Having forged its own personality along the years, Cabernet Sauvignon is predominant in EPU at more than 80% of the blend, while its proportion in Almaviva is closer to 70%, conferring the wine a different identity that is less creamy with more verticality than Almaviva.

EPU 2019, the first international release of EPU, is the perfect introduction to the exclusive world of Almaviva.

Tasting Notes

Tasting Notes

The nose is attractive, vibrant and fruit forward, with aromas of wild raspberry and cassis, combined with subtle notes of spices and tea leaves.

On the palate, the attack is round and pleasant; nicely balanced between tension and ripeness, density and ¬finesse, the wine presents smooth and polished tannins. The predominant Cabernet Sauvignon reveals the pure expression of the Puente Alto terroir, with an intense, fresh and distinctive fruit of cassis and berries.

An elegant, harmonious and youthful wine, with persistent notes of vanilla and red berries throughout its long savoury finish.

Critic Ratings

Critic Ratings

James Suckling – 94 points

  Aromas of blueberries, blackberries and fresh flowers. Very cool and pure. Medium-bodied with fine, linear and very integrated tannins that are compressed and silky-textured. New second wine of Almaviva. Needs time to open. Try after 2024.


Robert Parker Wine Advocate – 93+ points

The first truly international release of the second wine is going to be the 2019 Epu, which has changed image and label, looking a little more like Almaviva, and is going to be sold through the Bordeaux négoce. 2019 was a very dry vintage, and the blend is 84% Cabernet Sauvignon, 13% Carmenere, 2% Merlot and 1% Cabernet Franc with slightly higher alcohol than 2018 and with lower acidity, matured in used barriques for one year. In terms of freshness, the wine is quite similar to the 2018 that I tasted next to it, obviously a little younger, quite intense and fruit-driven, spicy and herbal, with a creamy texture and fine-grained tannins. It’s a second wine, but they also want to do something different and Epu is perhaps a little more classical, perhaps this is more Bordeaux and Almaviva is more Chilean. 70,000 bottles produced. It was bottled in December 2020 and January 2021.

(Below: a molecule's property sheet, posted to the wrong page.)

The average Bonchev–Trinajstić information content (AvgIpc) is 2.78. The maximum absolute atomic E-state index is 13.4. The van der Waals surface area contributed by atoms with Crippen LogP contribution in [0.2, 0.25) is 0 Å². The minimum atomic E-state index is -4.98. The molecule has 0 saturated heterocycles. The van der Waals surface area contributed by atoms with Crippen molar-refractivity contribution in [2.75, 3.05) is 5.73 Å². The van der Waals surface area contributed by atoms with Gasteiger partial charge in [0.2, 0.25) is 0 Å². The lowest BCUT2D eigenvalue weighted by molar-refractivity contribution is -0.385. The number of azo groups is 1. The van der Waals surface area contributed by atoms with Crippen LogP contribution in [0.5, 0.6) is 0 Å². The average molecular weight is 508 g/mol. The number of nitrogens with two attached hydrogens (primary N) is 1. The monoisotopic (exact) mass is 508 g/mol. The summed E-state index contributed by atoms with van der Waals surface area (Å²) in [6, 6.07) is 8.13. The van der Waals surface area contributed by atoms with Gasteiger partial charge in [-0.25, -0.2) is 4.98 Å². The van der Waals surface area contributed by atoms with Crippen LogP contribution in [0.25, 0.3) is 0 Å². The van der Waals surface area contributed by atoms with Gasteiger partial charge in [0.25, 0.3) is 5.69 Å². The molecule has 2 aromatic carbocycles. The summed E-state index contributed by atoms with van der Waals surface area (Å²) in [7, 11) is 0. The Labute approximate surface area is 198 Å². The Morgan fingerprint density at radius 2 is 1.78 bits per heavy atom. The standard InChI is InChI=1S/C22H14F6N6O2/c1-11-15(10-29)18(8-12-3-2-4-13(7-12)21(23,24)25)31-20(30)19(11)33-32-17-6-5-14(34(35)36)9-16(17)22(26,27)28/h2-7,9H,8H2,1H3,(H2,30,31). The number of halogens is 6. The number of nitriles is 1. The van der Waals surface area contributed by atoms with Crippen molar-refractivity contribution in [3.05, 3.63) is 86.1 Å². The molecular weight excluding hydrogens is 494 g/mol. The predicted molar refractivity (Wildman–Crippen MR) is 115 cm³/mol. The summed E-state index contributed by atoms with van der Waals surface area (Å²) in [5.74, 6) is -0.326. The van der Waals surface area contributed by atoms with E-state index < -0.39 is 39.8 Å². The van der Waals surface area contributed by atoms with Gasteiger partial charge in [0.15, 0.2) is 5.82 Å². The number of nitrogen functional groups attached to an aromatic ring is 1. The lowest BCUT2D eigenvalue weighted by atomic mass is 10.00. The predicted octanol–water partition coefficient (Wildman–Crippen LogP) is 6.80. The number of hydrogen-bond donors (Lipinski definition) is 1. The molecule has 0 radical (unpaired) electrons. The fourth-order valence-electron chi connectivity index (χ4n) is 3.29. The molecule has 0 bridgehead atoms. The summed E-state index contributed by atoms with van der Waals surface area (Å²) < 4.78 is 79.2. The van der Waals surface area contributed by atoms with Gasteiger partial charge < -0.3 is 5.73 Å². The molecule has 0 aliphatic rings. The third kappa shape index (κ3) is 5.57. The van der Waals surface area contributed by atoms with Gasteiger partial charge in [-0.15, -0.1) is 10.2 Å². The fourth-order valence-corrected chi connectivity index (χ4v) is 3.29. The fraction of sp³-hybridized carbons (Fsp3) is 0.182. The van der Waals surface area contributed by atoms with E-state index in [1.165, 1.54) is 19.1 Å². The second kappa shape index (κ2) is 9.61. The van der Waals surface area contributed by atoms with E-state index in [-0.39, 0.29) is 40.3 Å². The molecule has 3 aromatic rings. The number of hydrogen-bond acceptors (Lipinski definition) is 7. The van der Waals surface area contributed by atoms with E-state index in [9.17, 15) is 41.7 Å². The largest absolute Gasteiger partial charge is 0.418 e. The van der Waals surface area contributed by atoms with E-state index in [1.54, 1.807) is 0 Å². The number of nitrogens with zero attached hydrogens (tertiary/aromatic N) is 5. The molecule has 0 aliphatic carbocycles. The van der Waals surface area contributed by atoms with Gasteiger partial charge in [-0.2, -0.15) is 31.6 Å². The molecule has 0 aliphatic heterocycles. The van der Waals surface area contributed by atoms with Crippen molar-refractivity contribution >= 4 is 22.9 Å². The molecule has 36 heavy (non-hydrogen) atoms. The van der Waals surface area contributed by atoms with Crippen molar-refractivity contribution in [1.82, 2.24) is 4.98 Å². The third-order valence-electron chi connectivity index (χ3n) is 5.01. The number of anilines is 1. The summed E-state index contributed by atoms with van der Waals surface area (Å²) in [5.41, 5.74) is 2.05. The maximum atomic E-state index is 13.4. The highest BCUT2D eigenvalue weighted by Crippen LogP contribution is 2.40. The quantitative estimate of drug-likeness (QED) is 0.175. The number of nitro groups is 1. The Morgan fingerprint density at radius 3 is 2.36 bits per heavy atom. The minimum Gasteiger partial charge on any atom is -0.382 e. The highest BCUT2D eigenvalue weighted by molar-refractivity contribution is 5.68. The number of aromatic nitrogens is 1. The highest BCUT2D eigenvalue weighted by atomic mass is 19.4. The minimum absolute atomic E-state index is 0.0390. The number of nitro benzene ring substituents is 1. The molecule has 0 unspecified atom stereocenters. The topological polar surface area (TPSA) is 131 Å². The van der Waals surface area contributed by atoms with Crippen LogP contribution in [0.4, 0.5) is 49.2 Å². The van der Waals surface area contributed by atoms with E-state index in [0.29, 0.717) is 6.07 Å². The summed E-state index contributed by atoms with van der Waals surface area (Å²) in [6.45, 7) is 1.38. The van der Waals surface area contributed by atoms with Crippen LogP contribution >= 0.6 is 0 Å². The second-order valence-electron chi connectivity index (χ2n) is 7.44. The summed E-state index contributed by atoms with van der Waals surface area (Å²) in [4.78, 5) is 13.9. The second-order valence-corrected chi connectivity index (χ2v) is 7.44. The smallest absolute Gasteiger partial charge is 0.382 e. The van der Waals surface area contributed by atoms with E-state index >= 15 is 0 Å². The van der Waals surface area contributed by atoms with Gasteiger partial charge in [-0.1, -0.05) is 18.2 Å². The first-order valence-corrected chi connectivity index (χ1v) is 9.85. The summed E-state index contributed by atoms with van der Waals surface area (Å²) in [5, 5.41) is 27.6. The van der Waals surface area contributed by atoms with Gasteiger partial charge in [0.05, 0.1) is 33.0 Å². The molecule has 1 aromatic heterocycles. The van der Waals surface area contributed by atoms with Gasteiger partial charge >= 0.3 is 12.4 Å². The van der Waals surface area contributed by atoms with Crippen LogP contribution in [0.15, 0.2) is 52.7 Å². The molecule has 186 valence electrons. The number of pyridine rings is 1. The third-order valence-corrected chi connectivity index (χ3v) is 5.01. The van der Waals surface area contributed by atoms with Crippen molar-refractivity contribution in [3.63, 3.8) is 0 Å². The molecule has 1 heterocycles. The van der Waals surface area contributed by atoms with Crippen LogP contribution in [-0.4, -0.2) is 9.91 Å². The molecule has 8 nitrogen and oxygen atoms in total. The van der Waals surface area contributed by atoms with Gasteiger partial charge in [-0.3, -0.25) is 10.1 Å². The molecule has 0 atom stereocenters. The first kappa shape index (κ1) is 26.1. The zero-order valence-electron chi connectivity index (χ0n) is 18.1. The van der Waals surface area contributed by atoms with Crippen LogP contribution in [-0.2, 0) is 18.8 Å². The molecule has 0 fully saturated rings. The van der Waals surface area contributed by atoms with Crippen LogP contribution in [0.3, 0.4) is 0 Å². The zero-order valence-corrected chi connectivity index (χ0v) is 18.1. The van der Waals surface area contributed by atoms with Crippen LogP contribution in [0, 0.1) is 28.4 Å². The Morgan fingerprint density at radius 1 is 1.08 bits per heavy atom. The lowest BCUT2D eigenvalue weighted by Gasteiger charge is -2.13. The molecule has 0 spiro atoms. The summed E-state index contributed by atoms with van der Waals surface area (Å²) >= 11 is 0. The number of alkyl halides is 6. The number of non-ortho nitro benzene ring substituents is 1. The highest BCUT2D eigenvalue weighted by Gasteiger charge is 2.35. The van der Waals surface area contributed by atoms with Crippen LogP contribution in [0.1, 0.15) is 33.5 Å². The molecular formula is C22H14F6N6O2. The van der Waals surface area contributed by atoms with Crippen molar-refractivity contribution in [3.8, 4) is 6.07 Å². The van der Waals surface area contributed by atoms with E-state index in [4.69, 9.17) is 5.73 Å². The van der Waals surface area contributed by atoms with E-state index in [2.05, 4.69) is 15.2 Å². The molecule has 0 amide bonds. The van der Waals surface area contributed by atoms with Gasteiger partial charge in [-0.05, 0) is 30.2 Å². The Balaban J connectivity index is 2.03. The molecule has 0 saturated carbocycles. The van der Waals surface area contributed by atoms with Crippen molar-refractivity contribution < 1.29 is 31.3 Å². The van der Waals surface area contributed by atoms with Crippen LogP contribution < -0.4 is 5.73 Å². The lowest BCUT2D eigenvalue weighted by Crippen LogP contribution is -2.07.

I spoke to winemaker Michel Friou who told me about the driest year in 2000 and a very good year but perhaps with some challenges for some places as they had a lot of rain in late January. I tasted 2019 (and the 2018 vintage, a great and homogeneous year, of the second wine that will be sold through Bordeaux for the first time in September 2021), a year that is more heterogeneous, but in some places it could be even better than 2018. At Almaviva, the behavior of temperatures was above the average and it was an early harvest. But the difference in Puente Alto was the winter, 300 liters of rain in 2018, but with 150 in 2019 (between May and October), but in the end he told me the wine from 2019 could be compared with the one from 2018. In a drier year, they irrigate a little more and end up having less stress in the vines.